Our trial is a little different from some other trials going on in the United States in that we require in most cases children to have a cochlear implant first. Some parents don’t want to have their child go through that surgery. They’ll either go straight to Italy or find one of the two or three other centers in the US that don’t have NIH funding for the project. The National Institutes of Health essentially insisted that that be a condition of the trial. So the children we’re seeing, so far, have all had cochlear implants and have not progressed in their auditory skill development.

But I’d say the families are really on top of things. They have every service set up, they are very knowledgeable, they read the literature. In a sense, these families are going to be part of our team and be our teachers as well.

This will be the first time that we conduct the surgery. Dr. Colletti will fly in from Italy for our first two surgeries. Our surgeons have been to Italy a number of times to observe surgery. But I think our first programming of these children will be a new experience for us, and we’re excited about it.

What has surprised you most about this project?

I think before we started seeing the data come out of Europe — and the data from Europe involves children from a number of different countries that had surgery from Dr. Colletti. And they don’t do a very formal follow-up, so it wasn’t clear how well these children were performing with the device. I’d say we had very low expectations, based on what we knew from adults with NF2, that maybe they would get, probably closed-set word identification– in other words, they’d pick a word from a choice of words — but not a very good chance of understanding speech in an open set or, you know, telephone communication.

The children that we started working with that came back from Europe that were very young, typically developing, and very strong family commitment, and then all the habilitative programs in place. Some of these children started progressing very rapidly, and are starting to show similar development to, I would say, average performance or a little below average performance to children with a cochlear implant.

I think that really surprised me, and really was pretty amazing actually, to see these children developing spoken language. Now these children are a little different than children with implants. One, they are heavily reliant on lip reading, even if they do have some open-set word recognition. They also have all come to us with sign language as their mode of communication. We think that’s very important for all of these children to have a language foundation. We can’t predict what the ABI or auditory brainstem implant will provide them.

But these top performers, we’re watching them dropping signs and starting to communicate with spoken language. We can’t say their speech is as intelligible as children with cochlear implants, and this is something we hope to study as well.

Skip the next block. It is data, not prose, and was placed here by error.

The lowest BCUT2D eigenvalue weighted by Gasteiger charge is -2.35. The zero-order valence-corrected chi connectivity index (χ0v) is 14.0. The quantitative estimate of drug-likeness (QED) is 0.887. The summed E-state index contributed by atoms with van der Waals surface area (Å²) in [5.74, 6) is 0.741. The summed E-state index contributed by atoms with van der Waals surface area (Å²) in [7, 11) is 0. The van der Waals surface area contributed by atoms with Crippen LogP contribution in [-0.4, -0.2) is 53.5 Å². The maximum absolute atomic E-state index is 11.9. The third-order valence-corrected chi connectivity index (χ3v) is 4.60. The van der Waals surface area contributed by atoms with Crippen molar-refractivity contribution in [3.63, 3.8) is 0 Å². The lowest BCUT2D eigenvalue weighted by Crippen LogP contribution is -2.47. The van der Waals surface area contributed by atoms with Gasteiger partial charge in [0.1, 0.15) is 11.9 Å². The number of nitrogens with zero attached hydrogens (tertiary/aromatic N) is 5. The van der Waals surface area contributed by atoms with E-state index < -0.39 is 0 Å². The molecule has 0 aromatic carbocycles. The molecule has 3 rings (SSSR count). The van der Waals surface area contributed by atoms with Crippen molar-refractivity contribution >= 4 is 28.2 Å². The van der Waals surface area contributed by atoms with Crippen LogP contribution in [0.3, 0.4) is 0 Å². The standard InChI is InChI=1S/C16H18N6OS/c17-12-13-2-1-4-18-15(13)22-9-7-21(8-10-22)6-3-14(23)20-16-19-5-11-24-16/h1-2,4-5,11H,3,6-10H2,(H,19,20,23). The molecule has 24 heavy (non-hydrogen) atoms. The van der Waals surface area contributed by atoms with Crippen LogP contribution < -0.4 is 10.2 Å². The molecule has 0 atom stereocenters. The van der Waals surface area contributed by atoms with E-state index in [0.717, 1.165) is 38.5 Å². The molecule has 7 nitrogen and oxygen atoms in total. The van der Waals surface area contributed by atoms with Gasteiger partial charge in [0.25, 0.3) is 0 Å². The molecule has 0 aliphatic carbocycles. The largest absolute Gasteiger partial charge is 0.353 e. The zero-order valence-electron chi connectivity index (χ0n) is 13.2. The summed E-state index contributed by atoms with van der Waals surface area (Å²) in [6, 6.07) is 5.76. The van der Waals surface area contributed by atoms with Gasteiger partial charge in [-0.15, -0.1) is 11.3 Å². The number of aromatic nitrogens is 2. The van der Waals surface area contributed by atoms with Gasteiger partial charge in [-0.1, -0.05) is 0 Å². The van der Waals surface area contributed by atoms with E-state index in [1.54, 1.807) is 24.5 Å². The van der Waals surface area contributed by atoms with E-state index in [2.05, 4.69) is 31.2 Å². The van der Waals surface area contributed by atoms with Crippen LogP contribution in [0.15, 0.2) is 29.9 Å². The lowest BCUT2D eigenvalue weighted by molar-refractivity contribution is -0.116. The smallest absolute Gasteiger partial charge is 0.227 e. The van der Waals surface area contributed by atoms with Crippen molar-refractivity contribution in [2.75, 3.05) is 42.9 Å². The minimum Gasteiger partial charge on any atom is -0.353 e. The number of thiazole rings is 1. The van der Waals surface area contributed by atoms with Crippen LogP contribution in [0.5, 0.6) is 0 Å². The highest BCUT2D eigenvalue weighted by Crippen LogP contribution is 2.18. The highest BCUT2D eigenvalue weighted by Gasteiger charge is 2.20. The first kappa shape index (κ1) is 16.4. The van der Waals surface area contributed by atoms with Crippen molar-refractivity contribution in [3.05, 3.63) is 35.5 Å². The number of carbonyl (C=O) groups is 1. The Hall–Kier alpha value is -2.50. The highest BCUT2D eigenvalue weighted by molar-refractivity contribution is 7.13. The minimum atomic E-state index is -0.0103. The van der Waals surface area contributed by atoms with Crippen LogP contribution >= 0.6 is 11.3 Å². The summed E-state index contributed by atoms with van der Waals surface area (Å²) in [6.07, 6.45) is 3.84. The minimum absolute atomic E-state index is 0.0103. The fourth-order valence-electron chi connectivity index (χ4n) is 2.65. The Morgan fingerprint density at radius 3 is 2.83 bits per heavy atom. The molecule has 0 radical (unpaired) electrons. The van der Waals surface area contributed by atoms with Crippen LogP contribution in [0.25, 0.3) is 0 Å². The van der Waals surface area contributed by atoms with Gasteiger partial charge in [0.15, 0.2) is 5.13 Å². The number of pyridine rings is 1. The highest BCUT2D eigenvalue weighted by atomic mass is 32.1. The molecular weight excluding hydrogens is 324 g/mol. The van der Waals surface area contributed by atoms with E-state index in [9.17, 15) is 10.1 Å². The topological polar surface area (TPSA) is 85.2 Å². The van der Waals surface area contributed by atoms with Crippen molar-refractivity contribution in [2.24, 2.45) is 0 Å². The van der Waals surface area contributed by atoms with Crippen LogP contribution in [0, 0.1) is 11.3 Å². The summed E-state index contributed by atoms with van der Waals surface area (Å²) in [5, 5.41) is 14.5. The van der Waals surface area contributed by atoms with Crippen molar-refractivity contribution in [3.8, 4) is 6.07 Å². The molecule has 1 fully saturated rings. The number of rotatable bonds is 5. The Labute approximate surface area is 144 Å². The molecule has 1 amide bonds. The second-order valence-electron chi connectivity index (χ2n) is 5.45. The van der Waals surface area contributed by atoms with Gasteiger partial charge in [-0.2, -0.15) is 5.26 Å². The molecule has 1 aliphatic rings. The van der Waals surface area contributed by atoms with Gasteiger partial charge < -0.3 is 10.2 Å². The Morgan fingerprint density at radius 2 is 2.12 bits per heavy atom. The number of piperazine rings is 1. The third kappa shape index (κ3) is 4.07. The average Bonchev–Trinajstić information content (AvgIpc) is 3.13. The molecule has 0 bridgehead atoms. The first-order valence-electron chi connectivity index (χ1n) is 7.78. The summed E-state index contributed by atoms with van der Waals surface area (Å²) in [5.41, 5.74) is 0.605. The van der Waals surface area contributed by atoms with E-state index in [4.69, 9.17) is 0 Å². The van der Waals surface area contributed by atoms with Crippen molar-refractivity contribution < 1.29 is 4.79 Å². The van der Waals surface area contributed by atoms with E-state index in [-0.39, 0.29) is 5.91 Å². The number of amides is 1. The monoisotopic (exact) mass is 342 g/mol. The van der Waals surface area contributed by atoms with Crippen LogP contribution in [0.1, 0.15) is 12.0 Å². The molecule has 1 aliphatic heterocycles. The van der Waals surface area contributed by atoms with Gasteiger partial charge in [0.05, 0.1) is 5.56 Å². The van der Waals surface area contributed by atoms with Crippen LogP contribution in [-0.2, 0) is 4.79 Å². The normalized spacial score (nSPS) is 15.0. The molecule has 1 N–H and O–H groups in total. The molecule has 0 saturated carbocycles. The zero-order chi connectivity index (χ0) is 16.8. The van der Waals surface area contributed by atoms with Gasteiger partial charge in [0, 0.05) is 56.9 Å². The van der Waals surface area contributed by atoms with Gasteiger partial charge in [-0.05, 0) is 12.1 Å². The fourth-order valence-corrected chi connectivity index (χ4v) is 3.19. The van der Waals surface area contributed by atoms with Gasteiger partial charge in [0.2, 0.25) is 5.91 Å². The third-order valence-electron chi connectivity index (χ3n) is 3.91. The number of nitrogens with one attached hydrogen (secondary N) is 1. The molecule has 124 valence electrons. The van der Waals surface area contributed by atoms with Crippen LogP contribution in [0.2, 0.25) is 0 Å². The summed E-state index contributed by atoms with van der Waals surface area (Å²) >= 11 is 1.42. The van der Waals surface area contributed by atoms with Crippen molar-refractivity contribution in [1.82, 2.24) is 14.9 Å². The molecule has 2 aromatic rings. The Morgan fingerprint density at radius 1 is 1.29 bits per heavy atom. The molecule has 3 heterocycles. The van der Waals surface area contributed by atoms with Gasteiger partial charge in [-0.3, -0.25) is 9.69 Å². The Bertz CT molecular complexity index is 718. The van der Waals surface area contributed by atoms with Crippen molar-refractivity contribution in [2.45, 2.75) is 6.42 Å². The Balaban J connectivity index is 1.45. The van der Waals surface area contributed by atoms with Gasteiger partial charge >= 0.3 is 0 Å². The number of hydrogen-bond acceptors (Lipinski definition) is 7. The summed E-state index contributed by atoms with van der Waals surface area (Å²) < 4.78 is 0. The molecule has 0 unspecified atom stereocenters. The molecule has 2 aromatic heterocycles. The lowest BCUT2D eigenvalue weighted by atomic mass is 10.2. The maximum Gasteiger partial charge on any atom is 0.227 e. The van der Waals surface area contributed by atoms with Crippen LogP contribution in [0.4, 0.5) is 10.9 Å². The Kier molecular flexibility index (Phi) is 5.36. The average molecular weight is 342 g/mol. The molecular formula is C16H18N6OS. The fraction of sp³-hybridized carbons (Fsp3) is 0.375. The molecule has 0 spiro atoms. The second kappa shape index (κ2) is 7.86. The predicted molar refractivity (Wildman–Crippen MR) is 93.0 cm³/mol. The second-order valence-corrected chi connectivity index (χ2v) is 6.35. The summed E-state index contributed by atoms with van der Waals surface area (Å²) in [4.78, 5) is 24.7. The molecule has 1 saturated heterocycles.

What impact do you hope this line of research will have?

It’s really a very small population of patients that are eligible for this procedure. Most children with severe to profound hearing loss easily fall into the cochlear implant category. That’s now standard clinical procedure. But there’s a small subset of children that one, have not succeeded with a cochlear implant — we’re also investigating this, why are there some children with implants that fail to progress in auditory skill development. One reason is their anatomy just doesn’t support a cochlear implant. So for this small group of children — and adults, as a matter of fact — this is one thing that can help them. And, it’s probably the last group that — this now makes, essentially, all children eligible for some sort of sensory device technology. There’s going to be some reasons some children won’t succeed with this device, as with the cochlear implant — additional disabilities, cognitive delays, other factors — but at least, now, this small subset of children will have an opportunity to hear, and if they’re implanted young enough, they have some possibility of developing spoken language skills. Not all children will, but they certainly will have contact with an auditory environment.

Further Reading

Fisher, L. M., Eisenberg, L. S., Krieger, M., Wilkinson, E. P. & Shannon, R. V. (2015). Regulatory and funding strategies to develop a safety study of an auditory brainstem implant in young children who are deaf. Therapeutic Innovation & Regulatory Science49(5), 659–665 [Article] [PubMed]
Wilkinson, E. P., Eisenberg, L. S., Schwartz, M. S., Krieger, M. D., Fisher, L. K. & Shannon, R. V. (2015). NIH pediatric auditory brainstem implant clinical trial: Initial surgical and audiological results. Brain Stimulation8(2), 363 [Article]